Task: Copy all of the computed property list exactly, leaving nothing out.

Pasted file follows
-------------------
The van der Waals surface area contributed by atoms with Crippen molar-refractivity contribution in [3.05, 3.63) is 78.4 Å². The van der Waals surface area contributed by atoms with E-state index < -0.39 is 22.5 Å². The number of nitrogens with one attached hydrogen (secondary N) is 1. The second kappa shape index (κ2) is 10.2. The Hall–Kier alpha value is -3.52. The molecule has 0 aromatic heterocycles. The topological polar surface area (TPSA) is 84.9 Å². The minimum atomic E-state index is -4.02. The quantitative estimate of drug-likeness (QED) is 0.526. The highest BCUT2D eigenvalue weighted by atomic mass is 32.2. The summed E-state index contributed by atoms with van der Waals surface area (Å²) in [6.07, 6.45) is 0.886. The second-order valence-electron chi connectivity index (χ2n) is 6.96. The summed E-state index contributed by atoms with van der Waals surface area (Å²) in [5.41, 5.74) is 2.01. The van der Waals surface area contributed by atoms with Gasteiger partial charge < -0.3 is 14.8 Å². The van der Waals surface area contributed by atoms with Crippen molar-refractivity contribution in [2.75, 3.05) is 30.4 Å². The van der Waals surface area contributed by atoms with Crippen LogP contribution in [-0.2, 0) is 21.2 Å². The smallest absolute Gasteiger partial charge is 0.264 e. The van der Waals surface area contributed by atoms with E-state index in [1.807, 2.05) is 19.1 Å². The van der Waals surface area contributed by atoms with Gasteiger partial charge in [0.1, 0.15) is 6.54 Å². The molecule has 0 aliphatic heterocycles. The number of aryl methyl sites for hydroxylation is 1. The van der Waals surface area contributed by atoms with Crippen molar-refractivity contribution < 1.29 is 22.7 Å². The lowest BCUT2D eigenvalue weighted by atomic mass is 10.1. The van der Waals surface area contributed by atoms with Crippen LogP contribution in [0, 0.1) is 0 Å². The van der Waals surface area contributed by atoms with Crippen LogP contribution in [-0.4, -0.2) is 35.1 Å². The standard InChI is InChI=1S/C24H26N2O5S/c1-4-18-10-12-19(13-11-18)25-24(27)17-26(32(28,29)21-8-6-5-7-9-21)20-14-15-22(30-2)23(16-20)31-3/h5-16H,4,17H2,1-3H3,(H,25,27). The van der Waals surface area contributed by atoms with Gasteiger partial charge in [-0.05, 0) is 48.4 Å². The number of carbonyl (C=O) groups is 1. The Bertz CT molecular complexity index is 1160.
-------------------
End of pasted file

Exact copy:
The van der Waals surface area contributed by atoms with Crippen molar-refractivity contribution in [3.05, 3.63) is 78.4 Å². The van der Waals surface area contributed by atoms with E-state index < -0.39 is 22.5 Å². The number of nitrogens with one attached hydrogen (secondary N) is 1. The second kappa shape index (κ2) is 10.2. The Hall–Kier alpha value is -3.52. The molecule has 0 aromatic heterocycles. The topological polar surface area (TPSA) is 84.9 Å². The minimum atomic E-state index is -4.02. The quantitative estimate of drug-likeness (QED) is 0.526. The highest BCUT2D eigenvalue weighted by atomic mass is 32.2. The summed E-state index contributed by atoms with van der Waals surface area (Å²) in [6.07, 6.45) is 0.886. The second-order valence-electron chi connectivity index (χ2n) is 6.96. The summed E-state index contributed by atoms with van der Waals surface area (Å²) in [5.41, 5.74) is 2.01. The van der Waals surface area contributed by atoms with Gasteiger partial charge < -0.3 is 14.8 Å². The van der Waals surface area contributed by atoms with Crippen molar-refractivity contribution in [2.75, 3.05) is 30.4 Å². The van der Waals surface area contributed by atoms with Crippen LogP contribution in [-0.2, 0) is 21.2 Å². The smallest absolute Gasteiger partial charge is 0.264 e. The van der Waals surface area contributed by atoms with E-state index in [1.807, 2.05) is 19.1 Å². The van der Waals surface area contributed by atoms with Gasteiger partial charge in [0.1, 0.15) is 6.54 Å². The molecule has 0 aliphatic heterocycles. The number of aryl methyl sites for hydroxylation is 1. The van der Waals surface area contributed by atoms with Crippen molar-refractivity contribution < 1.29 is 22.7 Å². The lowest BCUT2D eigenvalue weighted by atomic mass is 10.1. The van der Waals surface area contributed by atoms with Crippen LogP contribution in [0, 0.1) is 0 Å². The van der Waals surface area contributed by atoms with Crippen LogP contribution in [-0.4, -0.2) is 35.1 Å². The standard InChI is InChI=1S/C24H26N2O5S/c1-4-18-10-12-19(13-11-18)25-24(27)17-26(32(28,29)21-8-6-5-7-9-21)20-14-15-22(30-2)23(16-20)31-3/h5-16H,4,17H2,1-3H3,(H,25,27). The van der Waals surface area contributed by atoms with Gasteiger partial charge in [-0.05, 0) is 48.4 Å². The number of carbonyl (C=O) groups is 1. The Bertz CT molecular complexity index is 1160.